Shoes of the Crosslite family have been my point of reference for rugged backpacking and hiking for a decade now.  The Crosslite, Crossleather, X Country, Anakonda, and Bushido have shared basic tread patterns, excellent rubber, close fit and low stack height, making them the best choice, for my foot, for technical hiking.  Most of these shoes (the X Country being the exception) had/have more than averagely durable uppers, enough that the tread wears out at around the same time.  Good enough.

Sadly the Bushido, which has been fundamentally unaltered for half a decade, is when it comes to fit the worst of the lot.  I’ve on my third pair, and it has only been through going without insoles entirely that they have enough volume.  Insoles would be ideal for protection from grit, but I can manage.  What I’ve struggled with in both the Anakonda and Bushido has been the aggessive heel counter, aka the plastic reinforcement which wraps and provides structure to the heel cup.  The Anakonda always pinched my heel at the top of the cup.  Thicker than avearage socks and a single layer of tape definitively prevented the little blister I’d otherwise get, again, manageable but annoying.  Pair #1 of the Bushidos did not do this, pair #2 did, and pair #3 did it badly enough that for all of last year they sat unused.  I couldn’t hike more than a mile without serious heel damage.



So with nothing to loose this winter I put those shoes under the knife, and cut out of the heal counter entirely.  I’ve had a few shoes, the Altra King MT most prominently, which lacked any reinforcement here, the King MT particularly had me suspecting I’d do just fine without it.  The King MT is, like every Altra I’ve used or seen, something of a floppy piece of shit, but that is due to slipshod misfoot design and crappy upper materials, not the presence or absence of a heel counter.

So, I sliced through the upper material, and layer of inner mesh, down to the plastic counter, pealed the material off the outside of the counter and down the inside (this doesn’t take too much effort), and cut the plastic out with tin snips, flush with the sole structure.  I then glued the whole mess back together with multiple layers of Aquaseal, using good Aquaseal technique (i.e. allowing air cure before pressing things together).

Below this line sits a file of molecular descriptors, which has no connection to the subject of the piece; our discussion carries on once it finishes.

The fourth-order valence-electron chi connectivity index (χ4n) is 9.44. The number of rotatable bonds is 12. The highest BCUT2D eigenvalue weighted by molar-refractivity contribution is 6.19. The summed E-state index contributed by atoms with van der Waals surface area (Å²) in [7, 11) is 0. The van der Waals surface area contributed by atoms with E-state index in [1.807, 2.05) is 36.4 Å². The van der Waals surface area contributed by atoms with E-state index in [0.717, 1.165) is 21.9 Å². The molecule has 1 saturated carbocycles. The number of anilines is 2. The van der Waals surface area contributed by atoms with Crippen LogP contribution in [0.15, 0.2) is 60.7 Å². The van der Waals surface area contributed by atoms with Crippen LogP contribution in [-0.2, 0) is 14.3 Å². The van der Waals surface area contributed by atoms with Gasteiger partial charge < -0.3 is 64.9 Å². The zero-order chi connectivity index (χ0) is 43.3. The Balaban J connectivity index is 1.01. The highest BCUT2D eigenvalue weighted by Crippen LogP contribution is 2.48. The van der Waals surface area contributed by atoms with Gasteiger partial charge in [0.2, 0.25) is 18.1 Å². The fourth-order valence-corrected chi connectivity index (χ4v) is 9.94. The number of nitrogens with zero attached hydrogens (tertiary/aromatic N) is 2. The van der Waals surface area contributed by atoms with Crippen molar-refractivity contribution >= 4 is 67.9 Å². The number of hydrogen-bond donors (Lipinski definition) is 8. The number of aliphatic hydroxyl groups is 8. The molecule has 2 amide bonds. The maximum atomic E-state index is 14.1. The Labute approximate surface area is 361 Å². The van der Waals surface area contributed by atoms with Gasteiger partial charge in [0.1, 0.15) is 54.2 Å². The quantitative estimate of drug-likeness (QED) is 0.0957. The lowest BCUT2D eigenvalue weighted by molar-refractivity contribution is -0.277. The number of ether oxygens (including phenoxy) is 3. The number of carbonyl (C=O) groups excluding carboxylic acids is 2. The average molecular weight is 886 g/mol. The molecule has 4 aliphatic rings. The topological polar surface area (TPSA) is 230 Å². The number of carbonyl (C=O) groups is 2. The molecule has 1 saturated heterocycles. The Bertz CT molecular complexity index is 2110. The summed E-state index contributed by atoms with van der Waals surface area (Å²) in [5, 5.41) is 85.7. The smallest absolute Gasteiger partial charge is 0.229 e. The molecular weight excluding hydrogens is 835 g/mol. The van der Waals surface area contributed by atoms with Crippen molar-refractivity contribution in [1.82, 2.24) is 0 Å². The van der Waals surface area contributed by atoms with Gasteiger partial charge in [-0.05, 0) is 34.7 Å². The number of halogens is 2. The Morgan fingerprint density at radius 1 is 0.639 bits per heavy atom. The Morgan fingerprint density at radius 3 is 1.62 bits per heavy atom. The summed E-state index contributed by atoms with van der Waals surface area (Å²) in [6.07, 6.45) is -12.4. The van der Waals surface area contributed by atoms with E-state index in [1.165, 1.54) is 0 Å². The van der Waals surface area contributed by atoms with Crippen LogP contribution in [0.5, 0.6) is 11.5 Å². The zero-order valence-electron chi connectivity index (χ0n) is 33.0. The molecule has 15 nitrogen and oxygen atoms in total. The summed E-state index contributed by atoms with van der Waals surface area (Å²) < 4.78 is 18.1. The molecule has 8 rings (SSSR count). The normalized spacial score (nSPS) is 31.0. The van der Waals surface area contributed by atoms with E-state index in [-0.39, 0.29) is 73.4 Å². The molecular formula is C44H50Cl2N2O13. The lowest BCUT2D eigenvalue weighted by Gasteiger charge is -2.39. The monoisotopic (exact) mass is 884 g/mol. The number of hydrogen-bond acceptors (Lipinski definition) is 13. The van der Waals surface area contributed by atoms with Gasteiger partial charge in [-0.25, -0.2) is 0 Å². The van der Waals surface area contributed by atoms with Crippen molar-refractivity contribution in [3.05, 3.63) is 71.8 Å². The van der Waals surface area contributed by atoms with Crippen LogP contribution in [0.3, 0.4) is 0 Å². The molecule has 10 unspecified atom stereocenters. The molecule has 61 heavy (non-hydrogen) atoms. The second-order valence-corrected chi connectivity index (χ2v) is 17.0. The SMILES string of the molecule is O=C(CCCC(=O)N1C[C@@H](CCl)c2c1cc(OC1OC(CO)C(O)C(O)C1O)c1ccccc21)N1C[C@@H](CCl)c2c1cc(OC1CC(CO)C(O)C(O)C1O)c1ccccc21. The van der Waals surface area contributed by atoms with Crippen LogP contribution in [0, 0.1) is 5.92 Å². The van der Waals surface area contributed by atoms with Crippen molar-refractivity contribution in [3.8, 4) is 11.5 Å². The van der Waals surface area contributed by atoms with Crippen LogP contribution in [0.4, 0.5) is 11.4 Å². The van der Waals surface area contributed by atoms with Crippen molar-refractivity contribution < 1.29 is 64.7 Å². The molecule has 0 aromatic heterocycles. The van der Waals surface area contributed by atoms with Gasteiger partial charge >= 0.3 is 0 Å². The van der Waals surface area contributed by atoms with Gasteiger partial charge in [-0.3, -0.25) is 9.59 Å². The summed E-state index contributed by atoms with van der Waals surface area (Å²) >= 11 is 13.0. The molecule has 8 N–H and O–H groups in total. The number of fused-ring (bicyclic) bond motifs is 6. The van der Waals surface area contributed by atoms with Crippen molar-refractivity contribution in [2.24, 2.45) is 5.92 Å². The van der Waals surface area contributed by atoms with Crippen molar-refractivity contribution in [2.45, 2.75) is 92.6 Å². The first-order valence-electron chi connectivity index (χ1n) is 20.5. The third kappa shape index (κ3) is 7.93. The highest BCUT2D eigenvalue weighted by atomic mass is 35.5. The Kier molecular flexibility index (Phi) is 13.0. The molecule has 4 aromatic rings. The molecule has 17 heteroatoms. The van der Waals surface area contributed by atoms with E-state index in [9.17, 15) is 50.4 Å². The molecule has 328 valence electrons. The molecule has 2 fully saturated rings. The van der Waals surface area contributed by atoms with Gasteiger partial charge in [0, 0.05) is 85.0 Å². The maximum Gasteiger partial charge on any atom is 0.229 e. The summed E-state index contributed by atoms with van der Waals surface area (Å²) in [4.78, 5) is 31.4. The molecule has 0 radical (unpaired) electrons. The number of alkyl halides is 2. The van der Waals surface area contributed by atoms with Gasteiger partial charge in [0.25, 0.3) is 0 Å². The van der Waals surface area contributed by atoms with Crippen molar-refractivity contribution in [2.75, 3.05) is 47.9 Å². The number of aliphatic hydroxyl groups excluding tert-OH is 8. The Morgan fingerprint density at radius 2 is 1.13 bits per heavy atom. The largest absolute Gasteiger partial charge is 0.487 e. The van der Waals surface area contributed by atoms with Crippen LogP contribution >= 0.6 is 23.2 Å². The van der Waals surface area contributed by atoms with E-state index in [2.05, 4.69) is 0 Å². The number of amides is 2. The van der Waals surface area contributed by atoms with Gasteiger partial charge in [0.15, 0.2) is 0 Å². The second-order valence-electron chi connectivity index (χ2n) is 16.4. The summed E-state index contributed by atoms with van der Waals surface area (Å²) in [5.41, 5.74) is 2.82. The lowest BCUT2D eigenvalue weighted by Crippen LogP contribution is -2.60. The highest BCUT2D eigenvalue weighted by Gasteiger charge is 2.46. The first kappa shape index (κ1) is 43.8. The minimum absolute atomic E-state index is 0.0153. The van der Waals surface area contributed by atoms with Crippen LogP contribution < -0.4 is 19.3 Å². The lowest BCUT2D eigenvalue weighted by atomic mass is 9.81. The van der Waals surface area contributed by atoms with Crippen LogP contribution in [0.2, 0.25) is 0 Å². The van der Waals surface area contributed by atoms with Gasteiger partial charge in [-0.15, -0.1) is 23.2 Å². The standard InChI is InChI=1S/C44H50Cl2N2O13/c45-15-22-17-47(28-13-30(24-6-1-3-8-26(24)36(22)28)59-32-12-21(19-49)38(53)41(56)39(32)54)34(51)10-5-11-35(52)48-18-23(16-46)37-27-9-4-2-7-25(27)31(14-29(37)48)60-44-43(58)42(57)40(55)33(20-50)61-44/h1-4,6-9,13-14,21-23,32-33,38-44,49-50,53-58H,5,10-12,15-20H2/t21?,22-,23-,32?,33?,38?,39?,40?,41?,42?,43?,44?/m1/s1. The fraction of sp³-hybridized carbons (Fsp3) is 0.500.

A couple hundred miles since, and all signs are good.  The absence of the plastic reinforcement is obvious when I put the shoes on, but it does not negatively impact on trail or off trail performance.  No blisters, and most significantly no durability issues.  I’m not sure I’d care to repeat the procedure, but if I continue to struggle with finding low stack, low drop shoes that have both good tread and durable uppers, I might have little choice.

7/2020 update:

This experiment taught me a lot but was ultimately a failure.  The shoes got a lot of hard, mostly off trail miles last summer and fall, holding up well.  On a trip a few weeks ago, with lots of trail miles, the inner fabric and mesh between the cut counter and my feet began to decay and rip, and the result, even with tape to keep the interface slick, was significant blister formation on the outside of both heels.  I think this failure could have been delayed with more careful cutting, but I also think that the fabric layers, absent the plastic layer, are not strong enough to hold up.





13 responses to “Counter-less”

  1. “The King MT is, like every Altra I’ve used or seen, something of a floppy piece of shit, but that is due to slipshod midfoot design and crappy upper materials, not the presence or absence of a heel counter.”

    I just love this. Same, same, same.

    1. Most over rated shoe company I can recall.

  2. Any interaction with the Bushido 2?

    1. I don’t own a pair. But trying them on they feel identical to the OG.

      1. Jeff Mitchell Avatar
        Jeff Mitchell

        I returned a pair of original bushido to REI as being too tight/ low volume in the fore foot (with the insole in), but am happy with the fit in the bushido 2. i.e. the new version seems to have a little more volume in it. I can’t comment on any difference in the heel counter. I do get hot spots on my heels with the bushido 2 and will tape for anything over a few hours.

      2. Weird, I could barely wear the OG Bushidos and Anakondas around the house for more than five minutes due to the heel counter and I’m prepared to crown the Bushido IIs the best shoe I’ve ever worn. Feels significantly different on my feet.

        1. Seems I need to give them another shot.

  3. Camber Rebmac Avatar
    Camber Rebmac

    Have you tried on the Lycans? I just went to try on the Bushido II, and it’s still too narrow for my Fred Flintstone feet.

    1. Too much arch support.

      1. Camber Rebmac Avatar
        Camber Rebmac

        Thank you Dave.

  4. […] as a shoe gets.  There is no heal counter (which will allow for further exploration of the extent to which this is necessary), and very little padding.  One can fold the heel flat and use the shoes as slip ons.  […]

  5. I read your Bushido review about the same time I was having problems with my Ultra Raptors. Taking the insoles out gave me enough volume and lowered them to a more comfortable height. They’re the first hiking shoe I’ve re-bought. Thanks for your continued insights on your process.

  6. […] previous day and incarnate it as experience.  My feet were tired, a few blisters forming (due to a shoe experiment finally failing),  but with a mind flexible in the face of adversity and obdurate of the […]

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